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Eur Respir J. 2005 Sep;26(3):420-8.

Physiological changes during symptom recovery from moderate exacerbations of COPD.

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102 Stuart Street, Kingston, Ontario, Canada.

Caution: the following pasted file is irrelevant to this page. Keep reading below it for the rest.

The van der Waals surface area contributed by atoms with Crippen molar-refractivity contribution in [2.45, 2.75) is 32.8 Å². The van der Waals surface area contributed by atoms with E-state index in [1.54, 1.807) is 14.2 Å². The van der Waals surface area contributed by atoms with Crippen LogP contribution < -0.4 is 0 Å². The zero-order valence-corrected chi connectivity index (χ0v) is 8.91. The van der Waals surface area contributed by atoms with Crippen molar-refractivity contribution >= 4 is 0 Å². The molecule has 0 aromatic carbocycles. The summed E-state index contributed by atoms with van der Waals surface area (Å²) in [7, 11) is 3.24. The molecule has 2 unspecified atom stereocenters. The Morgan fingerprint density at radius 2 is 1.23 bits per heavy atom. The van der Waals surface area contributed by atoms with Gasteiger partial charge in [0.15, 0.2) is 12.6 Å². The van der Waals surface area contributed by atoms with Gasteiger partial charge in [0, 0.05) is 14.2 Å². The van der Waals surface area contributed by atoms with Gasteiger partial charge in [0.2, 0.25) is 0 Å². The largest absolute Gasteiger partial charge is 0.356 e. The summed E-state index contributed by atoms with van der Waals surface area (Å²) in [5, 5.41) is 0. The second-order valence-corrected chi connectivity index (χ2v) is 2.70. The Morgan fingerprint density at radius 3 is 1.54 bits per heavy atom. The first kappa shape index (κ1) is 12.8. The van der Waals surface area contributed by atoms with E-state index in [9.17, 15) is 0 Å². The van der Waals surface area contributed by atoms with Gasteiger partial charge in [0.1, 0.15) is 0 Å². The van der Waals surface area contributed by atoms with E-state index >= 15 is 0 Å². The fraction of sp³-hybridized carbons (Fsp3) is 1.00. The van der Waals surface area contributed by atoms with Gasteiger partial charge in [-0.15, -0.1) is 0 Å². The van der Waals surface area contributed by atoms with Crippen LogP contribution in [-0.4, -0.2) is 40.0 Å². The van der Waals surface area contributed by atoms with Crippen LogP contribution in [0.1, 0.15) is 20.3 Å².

Acute exacerbations of chronic obstructive disease (AECOPD) are characterised by worsening dyspnoea that is variably prolonged. In this study, physiological changes during moderate AECOPD were examined and the factors associated with dyspnoea resolution over time were determined. In total, 20 patients experiencing an AECOPD were evaluated within 72 h of initial worsening of symptoms (day 0) with pulmonary function testing, metabolic testing and symptom assessment using the dyspnoea domain of the Chronic Respiratory Disease Questionnaire (CRQ). Treatment was optimised and testing was repeated after 7, 14, 30 and 60 days. At day 0, patients were very short of breath (CRQ-dyspnoea mean+/-SEM 2.4+/-0.3) and showed significant airflow obstruction (forced expiratory volume in one second (FEV1) 41+/-3% predicted) and lung hyperinflation (forced residual capacity (FRC) 164+/-7% pred). By day 60 CRQ-dyspnoea improved to 4.6+/-0.5 (some shortness of breath); FRC and residual volume decreased by 5 and 11%, respectively; inspiratory capacity (IC) and slow vital capacity increased by 18 and 17%, respectively; and FEV1 increased by 18% with no change in FEV1/FVC. Total lung capacity did not change during AECOPD, and thus, changes in IC reliably reflected changes in end-expiratory lung volume. In conclusion, moderate acute exacerbation of chronic obstructive pulmonary disease is characterised by worsening airflow obstruction and lung hyperinflation. Improvement of dyspnoea following acute exacerbations of chronic obstructive pulmonary disease was associated with reduction in lung hyperinflation and consequent increase in expiratory flow rates.

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